Anthony: I want to know Christ and the power of his resurrection and the sharing of his sufferings.

For Paul, Chris, knowing Christ was the top pursuit of his life, and seems like everything else was rubbish by comparison. And it’s been said that anything we put before Christ in our lives is an idol. Is idolatry just a stuffy biblical concept, or is it alive and here today?

Chris: Oh, absolutely.

Absolutely it is, right? And I do think it’s when we hear idol as anything we put before Christ, I think there’s a way in which we can use that to not take seriously how idolatry can come into our lives subtly. If we define idols in those terms, you would think that an idol is something that’s getting all of my attention but very often, I think idols don’t take much from our attention. And yet they still get in the way of us giving our attention to Christ and attending to his presence there.

So, I think the image here is of a kind of house filled with idols. Some of them might be taking a lot of our attention. But some of them might not be but they can still inhibit our attention.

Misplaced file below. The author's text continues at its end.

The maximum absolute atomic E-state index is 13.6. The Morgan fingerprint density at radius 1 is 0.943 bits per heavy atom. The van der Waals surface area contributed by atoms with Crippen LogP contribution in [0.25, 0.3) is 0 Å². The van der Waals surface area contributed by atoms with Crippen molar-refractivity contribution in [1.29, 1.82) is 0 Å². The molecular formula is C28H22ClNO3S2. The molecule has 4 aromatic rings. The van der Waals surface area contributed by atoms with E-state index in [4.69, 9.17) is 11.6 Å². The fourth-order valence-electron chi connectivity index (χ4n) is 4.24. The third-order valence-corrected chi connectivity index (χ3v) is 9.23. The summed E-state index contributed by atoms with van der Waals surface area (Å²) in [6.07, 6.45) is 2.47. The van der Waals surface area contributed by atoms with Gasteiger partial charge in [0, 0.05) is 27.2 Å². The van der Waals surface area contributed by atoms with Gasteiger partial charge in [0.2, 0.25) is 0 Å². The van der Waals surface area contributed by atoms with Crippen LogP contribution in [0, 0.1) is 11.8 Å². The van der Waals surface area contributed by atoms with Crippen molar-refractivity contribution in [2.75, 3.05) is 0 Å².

They can still keep us from trusting Jesus, taking him at his words. I think it’s important to realize just how beset we really are by images, false images of God that promise what they cannot deliver, right? That these construal’s of God that are actually just our own image projected out, and therefore they promise what cannot be accomplished, right?

Again, these may not dominate our lives in terms of our attention or our money or our desire, but all of those lies about God and all those lies about our neighbors and all those lies about our responsibilities, every one of them has to be shattered.

We have to have those idols cast down, even if they’re not large, dominating figures. Even the small idols can really do a lot of damage in our lives.